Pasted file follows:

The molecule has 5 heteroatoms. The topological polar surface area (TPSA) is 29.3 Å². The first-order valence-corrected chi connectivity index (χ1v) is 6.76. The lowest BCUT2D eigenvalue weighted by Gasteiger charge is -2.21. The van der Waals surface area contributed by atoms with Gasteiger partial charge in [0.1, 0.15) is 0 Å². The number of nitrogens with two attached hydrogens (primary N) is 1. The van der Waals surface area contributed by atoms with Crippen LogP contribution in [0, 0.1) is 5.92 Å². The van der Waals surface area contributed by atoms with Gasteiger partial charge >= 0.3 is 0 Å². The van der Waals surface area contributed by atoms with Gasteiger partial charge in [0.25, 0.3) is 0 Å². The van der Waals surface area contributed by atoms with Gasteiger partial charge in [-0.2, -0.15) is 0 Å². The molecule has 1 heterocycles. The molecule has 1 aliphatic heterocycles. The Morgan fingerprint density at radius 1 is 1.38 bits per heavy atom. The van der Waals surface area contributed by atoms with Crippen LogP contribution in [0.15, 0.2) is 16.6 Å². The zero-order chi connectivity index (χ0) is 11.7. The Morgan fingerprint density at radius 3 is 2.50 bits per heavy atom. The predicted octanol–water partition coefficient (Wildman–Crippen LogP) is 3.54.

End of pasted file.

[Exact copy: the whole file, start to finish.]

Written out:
The molecule has 5 heteroatoms. The topological polar surface area (TPSA) is 29.3 Å². The first-order valence-corrected chi connectivity index (χ1v) is 6.76. The lowest BCUT2D eigenvalue weighted by Gasteiger charge is -2.21. The van der Waals surface area contributed by atoms with Gasteiger partial charge in [0.1, 0.15) is 0 Å². The number of nitrogens with two attached hydrogens (primary N) is 1. The van der Waals surface area contributed by atoms with Crippen LogP contribution in [0, 0.1) is 5.92 Å². The van der Waals surface area contributed by atoms with Gasteiger partial charge >= 0.3 is 0 Å². The van der Waals surface area contributed by atoms with Gasteiger partial charge in [0.25, 0.3) is 0 Å². The van der Waals surface area contributed by atoms with Gasteiger partial charge in [-0.2, -0.15) is 0 Å². The molecule has 1 heterocycles. The molecule has 1 aliphatic heterocycles. The Morgan fingerprint density at radius 1 is 1.38 bits per heavy atom. The van der Waals surface area contributed by atoms with Crippen LogP contribution in [0.15, 0.2) is 16.6 Å². The zero-order chi connectivity index (χ0) is 11.7. The Morgan fingerprint density at radius 3 is 2.50 bits per heavy atom. The predicted octanol–water partition coefficient (Wildman–Crippen LogP) is 3.54.